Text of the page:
"We thought maybe she had brain damage from jaundice," said Shelly.
So they embarked on an infant-calming odyssey: repeated trips to more than one doctor, a restrictive diet for Shelly, countless folk remedies, several prescription medications, a variety of slings, strollers and sleep positioners. Finally, they got some dispiriting advice:
"We can try this and we can try that, but it might just be colic and there's not much we can do," the family's pediatrician told them. "You might just have to figure out how to cope."
That advice is painfully common for parents of colicky babies. Some estimates say that as many as one in five infants suffers from inconsolable crying. It has also spawned as many pharmaceutical and folk remedies as it has sleepless nights, but there has been no definitive breakthrough.
Bryan Vartabedian and Barry Lester are two doctors pushing for change: better treatment not just for the baby but for the whole family.
Vartabedian, a pediatric gastroenterologist at Texas Children's Hospital and author of the book Colic Solved: The Essential Guide to Infant Reflux and the Care of Your Crying, Difficult-to-Soothe Baby, believes that "colic is really a wastebasket term. Pediatricians use it when they have no idea what the heck is going on."
In his estimate, 60 percent or more of babies who are dubbed colicky have either milk-protein allergy or acid reflux disease, a condition in which the stomach contents come back up and irritate the esophagus.
Babies are especially prone to acid reflux for several reasons, he said. They drink only liquid, which is less likely to stay put, they don't benefit from gravity until they're old enough to sit up, and their stomachs don't empty effectively.
Both conditions are highly treatable.
Vartabedian is not the first to point to digestive issues as a major underlying cause, but he is waging a campaign to encourage parents to accept nothing less than a comprehensive medical workup of "colicky" children. His main goal is parent empowerment.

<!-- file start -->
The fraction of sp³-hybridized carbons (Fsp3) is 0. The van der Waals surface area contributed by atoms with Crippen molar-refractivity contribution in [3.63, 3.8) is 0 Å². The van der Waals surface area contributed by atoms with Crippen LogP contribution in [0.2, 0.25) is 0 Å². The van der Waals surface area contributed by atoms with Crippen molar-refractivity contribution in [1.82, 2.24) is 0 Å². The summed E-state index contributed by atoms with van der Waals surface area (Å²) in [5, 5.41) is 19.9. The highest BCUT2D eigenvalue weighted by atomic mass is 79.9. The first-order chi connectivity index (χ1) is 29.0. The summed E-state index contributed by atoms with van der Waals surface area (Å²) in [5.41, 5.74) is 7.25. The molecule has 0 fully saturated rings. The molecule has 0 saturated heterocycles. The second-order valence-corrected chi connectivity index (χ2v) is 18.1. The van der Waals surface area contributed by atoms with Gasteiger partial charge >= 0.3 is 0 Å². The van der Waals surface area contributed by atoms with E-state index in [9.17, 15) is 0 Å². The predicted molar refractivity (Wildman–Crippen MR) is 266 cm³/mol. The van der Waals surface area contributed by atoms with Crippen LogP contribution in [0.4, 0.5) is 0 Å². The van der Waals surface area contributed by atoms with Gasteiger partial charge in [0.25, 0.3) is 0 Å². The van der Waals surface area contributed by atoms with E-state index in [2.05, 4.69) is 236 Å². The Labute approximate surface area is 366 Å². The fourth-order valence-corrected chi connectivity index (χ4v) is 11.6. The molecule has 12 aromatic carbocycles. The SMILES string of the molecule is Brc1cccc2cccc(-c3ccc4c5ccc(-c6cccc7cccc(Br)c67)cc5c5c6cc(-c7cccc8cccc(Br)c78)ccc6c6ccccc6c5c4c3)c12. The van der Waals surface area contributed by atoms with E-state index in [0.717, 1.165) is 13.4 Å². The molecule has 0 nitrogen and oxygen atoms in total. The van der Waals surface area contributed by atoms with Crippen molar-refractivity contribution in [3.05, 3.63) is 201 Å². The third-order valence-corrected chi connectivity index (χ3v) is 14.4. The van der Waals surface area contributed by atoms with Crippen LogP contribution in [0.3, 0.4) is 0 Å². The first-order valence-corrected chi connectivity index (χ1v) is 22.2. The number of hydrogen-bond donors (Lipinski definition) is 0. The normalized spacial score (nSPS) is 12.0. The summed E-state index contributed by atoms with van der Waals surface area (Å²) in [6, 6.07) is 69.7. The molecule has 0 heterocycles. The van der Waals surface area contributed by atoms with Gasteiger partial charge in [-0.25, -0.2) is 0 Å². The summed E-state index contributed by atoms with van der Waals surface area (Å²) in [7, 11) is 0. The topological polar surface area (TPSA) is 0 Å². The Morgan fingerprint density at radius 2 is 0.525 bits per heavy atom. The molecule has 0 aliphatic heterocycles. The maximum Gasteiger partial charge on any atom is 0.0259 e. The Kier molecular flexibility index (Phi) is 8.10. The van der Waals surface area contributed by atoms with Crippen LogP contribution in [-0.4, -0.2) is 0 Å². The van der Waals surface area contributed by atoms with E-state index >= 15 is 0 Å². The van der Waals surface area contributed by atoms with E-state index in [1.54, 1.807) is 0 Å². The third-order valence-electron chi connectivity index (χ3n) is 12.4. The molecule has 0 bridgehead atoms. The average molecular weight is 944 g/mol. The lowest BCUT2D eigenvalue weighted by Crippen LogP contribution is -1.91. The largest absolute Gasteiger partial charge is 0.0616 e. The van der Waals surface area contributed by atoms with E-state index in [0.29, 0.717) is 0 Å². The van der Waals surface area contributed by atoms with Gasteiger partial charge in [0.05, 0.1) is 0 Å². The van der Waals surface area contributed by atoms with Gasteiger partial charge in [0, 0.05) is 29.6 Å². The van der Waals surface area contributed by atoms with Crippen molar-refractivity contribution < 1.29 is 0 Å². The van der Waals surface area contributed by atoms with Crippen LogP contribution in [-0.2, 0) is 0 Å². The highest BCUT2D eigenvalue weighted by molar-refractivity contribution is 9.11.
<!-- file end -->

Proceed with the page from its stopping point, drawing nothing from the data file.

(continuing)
"If they feel that they've gotten the short end of the stick and have not had a [complete medical] history taken or a thorough exam done, they should look elsewhere until they feel that their baby is being well cared for," said Vartabedian, who was in Salt Lake City recently for a conference and is an assistant professor at Baylor College of Medicine.
Barry Lester agrees that there are many colicky kids whose reflux and allergies are undiagnosed. But he believes it's a smaller group than Vartabedian suggests.
A bigger problem is that entire families go untreated, said Lester, a professor of psychiatry at Brown Medical School and director of the nation's only clinic designated for treating colicky babies and their families.
Two babies who cry for hours on end in two different homes may spur completely different reactions in their families. For one, the crying may be annoying but survivable. For another, it may send a couple to the brink of divorce, drive a wedge between mother and child and cause older siblings to act out.
It's those cases that need the most medical intervention, he said, and not just from a physician.
Every family that comes to the clinic at the Infant Development Center at Women and Infants Hospital is seen by a pediatrician and a mental health specialist.
"Let's say a mother goes to their pediatrician and they're having a real problem with the baby crying, and the pediatrician says, essentially, 'Hey, lady, suck it up. This is normal. You'll get over it,' " said Lester.
"It raises doubts in the mother's mind about her ability to be an adequate mother. 'Am I making this up? Am I normal? What's wrong with me?'
"The insecurity and self-doubt makes the situation even worse."
The first step in treatment is telling the parents it's not their fault, he said.
"You didn't do this. You couldn't do this if you tried. There is no way you're responsible," he said.